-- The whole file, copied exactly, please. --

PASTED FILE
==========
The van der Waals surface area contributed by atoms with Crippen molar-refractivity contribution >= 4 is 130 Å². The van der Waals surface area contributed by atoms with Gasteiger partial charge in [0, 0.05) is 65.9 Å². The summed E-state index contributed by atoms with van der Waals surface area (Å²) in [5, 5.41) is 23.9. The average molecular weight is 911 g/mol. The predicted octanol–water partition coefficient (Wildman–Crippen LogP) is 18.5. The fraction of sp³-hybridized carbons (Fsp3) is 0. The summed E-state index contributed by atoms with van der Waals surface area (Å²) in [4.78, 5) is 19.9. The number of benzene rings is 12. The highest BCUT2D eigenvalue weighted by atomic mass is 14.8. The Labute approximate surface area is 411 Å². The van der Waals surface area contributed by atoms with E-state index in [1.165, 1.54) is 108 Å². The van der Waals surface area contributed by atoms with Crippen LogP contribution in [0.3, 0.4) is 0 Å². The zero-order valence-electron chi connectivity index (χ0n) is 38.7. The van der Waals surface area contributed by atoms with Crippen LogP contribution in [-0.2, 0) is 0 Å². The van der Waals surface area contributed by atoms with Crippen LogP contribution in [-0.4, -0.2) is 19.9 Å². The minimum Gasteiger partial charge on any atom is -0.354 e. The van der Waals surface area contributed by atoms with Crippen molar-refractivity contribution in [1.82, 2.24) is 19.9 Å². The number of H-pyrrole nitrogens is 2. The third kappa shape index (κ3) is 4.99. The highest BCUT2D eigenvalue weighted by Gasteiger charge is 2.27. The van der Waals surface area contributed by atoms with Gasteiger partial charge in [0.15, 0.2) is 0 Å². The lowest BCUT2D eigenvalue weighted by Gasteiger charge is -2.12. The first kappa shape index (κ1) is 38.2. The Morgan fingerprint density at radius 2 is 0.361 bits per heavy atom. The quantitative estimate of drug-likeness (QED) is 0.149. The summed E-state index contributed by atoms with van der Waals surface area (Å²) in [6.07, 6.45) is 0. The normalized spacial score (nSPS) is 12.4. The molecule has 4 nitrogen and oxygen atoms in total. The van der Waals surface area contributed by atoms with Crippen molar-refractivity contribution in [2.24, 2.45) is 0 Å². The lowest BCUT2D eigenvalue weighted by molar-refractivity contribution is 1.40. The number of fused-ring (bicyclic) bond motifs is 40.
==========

The van der Waals surface area contributed by atoms with Crippen molar-refractivity contribution >= 4 is 130 Å². The van der Waals surface area contributed by atoms with Gasteiger partial charge in [0, 0.05) is 65.9 Å². The summed E-state index contributed by atoms with van der Waals surface area (Å²) in [5, 5.41) is 23.9. The average molecular weight is 911 g/mol. The predicted octanol–water partition coefficient (Wildman–Crippen LogP) is 18.5. The fraction of sp³-hybridized carbons (Fsp3) is 0. The summed E-state index contributed by atoms with van der Waals surface area (Å²) in [4.78, 5) is 19.9. The number of benzene rings is 12. The highest BCUT2D eigenvalue weighted by atomic mass is 14.8. The Labute approximate surface area is 411 Å². The van der Waals surface area contributed by atoms with E-state index in [1.165, 1.54) is 108 Å². The van der Waals surface area contributed by atoms with Crippen LogP contribution in [0.3, 0.4) is 0 Å². The zero-order valence-electron chi connectivity index (χ0n) is 38.7. The van der Waals surface area contributed by atoms with Crippen LogP contribution in [-0.2, 0) is 0 Å². The van der Waals surface area contributed by atoms with Crippen LogP contribution in [-0.4, -0.2) is 19.9 Å². The minimum Gasteiger partial charge on any atom is -0.354 e. The van der Waals surface area contributed by atoms with Crippen molar-refractivity contribution in [1.82, 2.24) is 19.9 Å². The number of H-pyrrole nitrogens is 2. The third kappa shape index (κ3) is 4.99. The highest BCUT2D eigenvalue weighted by Gasteiger charge is 2.27. The van der Waals surface area contributed by atoms with Gasteiger partial charge in [0.15, 0.2) is 0 Å². The lowest BCUT2D eigenvalue weighted by Gasteiger charge is -2.12. The first kappa shape index (κ1) is 38.2. The Morgan fingerprint density at radius 2 is 0.361 bits per heavy atom. The quantitative estimate of drug-likeness (QED) is 0.149. The summed E-state index contributed by atoms with van der Waals surface area (Å²) in [6.07, 6.45) is 0. The normalized spacial score (nSPS) is 12.4. The molecule has 4 nitrogen and oxygen atoms in total. The van der Waals surface area contributed by atoms with Crippen molar-refractivity contribution in [2.24, 2.45) is 0 Å². The lowest BCUT2D eigenvalue weighted by molar-refractivity contribution is 1.40. The number of fused-ring (bicyclic) bond motifs is 40.